for Your New Ringneck Dove
Misc Frogs II
Misc Frogs III
Misc Frogs IV
Misc Frogs V
Pet World Visit
“Peaceful as a dove” correctly describes all members of the
Ringneck Dove family. White
the universal symbol of peace.
Incredibly Docile. Ringneck doves easily rank as the most docile of all birds. Many birds protect themselves by threatening their owners. They act as though they intend to bite you. This makes most people back way off.
Really Tame. However, even a total stranger can reach into a cage and pick up a dove. No high-pitched screeching. No panicky wing-flapping. They are completely tame – with no training period necessary at all.
Many doves start cooing for attention as soon as you enter your
house. They like human
companionship. Once your
ringneck dove adapts
to your living area, every time you pass by its cage it will want to come out and hang
out with you.
You bet doves work out a pecking order.
Doves work best in pairs. Newcomers
are not always welcome. If you
add a new dove to an established “household,”
the new guy will get much unwanted attention from the original
The term “snatched bald headed”
comes to mind.
The term “snatched bald headed” comes to mind.
Although doves are related to pigeons and similar in many ways, few
people will mistake a dove for a pigeon.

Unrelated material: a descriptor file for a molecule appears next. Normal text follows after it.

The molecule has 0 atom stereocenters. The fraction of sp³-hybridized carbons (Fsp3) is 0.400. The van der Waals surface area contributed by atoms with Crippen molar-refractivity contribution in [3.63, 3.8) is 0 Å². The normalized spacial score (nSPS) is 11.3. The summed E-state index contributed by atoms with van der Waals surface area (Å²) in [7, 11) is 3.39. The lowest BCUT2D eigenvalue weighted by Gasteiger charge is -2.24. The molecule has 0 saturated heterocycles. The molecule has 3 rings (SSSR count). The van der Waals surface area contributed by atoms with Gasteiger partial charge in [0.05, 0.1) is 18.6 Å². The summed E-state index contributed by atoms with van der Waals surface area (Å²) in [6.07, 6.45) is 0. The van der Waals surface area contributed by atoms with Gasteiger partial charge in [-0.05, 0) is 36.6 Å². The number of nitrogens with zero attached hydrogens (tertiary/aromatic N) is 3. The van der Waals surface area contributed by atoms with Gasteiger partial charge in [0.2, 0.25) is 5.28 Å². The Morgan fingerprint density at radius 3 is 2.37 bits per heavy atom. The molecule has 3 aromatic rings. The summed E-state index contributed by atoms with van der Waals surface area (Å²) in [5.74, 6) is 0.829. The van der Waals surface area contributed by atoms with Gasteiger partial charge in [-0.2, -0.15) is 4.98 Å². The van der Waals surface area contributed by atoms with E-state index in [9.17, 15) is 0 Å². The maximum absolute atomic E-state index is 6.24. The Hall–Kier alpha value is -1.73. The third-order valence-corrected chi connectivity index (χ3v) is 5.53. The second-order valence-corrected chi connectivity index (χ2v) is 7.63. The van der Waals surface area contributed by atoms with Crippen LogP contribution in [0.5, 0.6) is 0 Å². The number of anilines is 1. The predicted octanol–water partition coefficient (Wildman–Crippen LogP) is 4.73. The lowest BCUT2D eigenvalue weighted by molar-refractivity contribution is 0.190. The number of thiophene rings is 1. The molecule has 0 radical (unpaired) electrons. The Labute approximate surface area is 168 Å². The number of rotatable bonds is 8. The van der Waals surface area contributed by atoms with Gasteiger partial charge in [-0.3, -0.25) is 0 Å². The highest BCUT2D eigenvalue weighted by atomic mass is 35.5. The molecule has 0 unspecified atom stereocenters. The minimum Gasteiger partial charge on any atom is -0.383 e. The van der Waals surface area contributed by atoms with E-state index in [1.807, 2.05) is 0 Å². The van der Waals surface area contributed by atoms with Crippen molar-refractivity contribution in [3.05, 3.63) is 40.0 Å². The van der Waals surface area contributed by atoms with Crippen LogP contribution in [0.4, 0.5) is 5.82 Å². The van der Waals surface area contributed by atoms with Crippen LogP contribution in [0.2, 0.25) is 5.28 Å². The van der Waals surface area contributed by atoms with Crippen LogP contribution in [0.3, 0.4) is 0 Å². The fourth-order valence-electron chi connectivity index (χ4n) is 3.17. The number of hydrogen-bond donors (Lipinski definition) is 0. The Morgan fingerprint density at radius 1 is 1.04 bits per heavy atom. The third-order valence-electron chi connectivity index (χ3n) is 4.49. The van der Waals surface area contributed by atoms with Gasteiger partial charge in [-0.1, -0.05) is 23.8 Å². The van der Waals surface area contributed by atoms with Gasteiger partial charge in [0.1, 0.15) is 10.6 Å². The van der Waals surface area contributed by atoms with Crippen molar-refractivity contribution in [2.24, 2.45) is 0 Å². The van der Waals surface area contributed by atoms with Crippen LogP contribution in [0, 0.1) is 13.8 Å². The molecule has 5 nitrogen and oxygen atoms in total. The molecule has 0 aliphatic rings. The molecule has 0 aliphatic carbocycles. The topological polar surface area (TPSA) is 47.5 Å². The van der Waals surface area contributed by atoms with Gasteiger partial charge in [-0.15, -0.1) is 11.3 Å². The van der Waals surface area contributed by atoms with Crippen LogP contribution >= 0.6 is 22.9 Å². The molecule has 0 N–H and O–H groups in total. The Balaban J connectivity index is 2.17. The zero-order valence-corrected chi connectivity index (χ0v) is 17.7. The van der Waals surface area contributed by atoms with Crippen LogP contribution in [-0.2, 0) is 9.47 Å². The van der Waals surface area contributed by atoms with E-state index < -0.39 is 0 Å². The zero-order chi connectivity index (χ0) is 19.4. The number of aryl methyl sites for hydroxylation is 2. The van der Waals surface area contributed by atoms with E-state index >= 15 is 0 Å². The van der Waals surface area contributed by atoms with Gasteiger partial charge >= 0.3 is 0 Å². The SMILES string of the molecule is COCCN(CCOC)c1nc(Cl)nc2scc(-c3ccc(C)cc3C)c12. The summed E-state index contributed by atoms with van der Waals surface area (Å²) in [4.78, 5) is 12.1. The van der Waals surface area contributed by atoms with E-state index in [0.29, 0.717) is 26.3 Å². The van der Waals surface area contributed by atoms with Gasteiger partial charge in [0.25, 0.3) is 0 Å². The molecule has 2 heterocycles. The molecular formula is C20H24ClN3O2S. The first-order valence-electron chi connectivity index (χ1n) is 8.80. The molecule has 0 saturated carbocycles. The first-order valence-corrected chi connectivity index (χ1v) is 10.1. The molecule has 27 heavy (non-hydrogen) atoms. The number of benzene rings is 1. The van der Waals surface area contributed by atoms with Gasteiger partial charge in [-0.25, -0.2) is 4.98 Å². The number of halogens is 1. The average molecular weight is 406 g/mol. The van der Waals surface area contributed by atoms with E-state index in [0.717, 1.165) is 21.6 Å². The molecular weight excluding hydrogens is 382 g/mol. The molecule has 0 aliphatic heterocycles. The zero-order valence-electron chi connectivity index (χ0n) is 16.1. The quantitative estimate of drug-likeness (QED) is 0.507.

For one thing, doves are quite a bit smaller (four to six ounces).
For another, you rarely find doves living under bridges.
Ringnecks could not survive under bridge conditions.
Doves eat seeds. They
spend a great deal of time in nature walking around looking for seeds.
Unlike the hookbills (keets, parrots, etc.), they do not husk their
seeds. They swallow them
whole. This makes it easier to
tell when they need more food. They
leave no trays of empty hulls as keets will.
Commercial dove foods are not as readily available as other bird
foods. If you can’t find their food, the best substitute we’ve found is vitamin-fortified parakeet
food. Doves will switch instantly to pelleted foods.
Of course doves enjoy a change of pace in their diets.
Keet foods have quite a bit of variety in them, but doves will
appreciate different treats – even a little bite of bread or cracker.
Greens, bits of fruit, and other little snacks go down smooth.
In the wild, doves come upon and devour an occasional insect.
They like bugs. In
captivity, crickets, mealworms, and dried flies fill the bill.
But their main food is seeds.
Grit. Because they eat their seeds whole (with the husks on), ringneck doves may need grit. They use it to grind up their food in their gizzards. Sprinkle a little bit of grit on their floor or provide a small cup of it -- as opposed to mixing it in their food. Let them decide how much grit to consume. Actually, they get along quite well with no grit at all. However, calcium grit will help put calcium into their system. Egg-laying females need extra calcium.
Bright eyes and an inquisitive look make the ringneck dove an appealing bird
to most people. They seem to
look to their owner for attention. Doves
also quickly bond to their owner and like to follow you around.
You can easily sex Ringneck Doves.
The males coo like crazy.
Females do not.
Erica Max, Skywings Aviary, Snohomish, WA, November 19, 2007
Hello, Just wanted to point out that you can't sex Ringneck Doves by which birds coo and which don't. Both sexes coo and make the laughing noise. However, males are the only ones who bow while cooing, as illustrated in some of your pictures.
A: As Johnny Carson used to say: "I did not know that." I'll add your info to my page. Thanks. LA
Julie Dale, Morganton, NC, February 3, 2008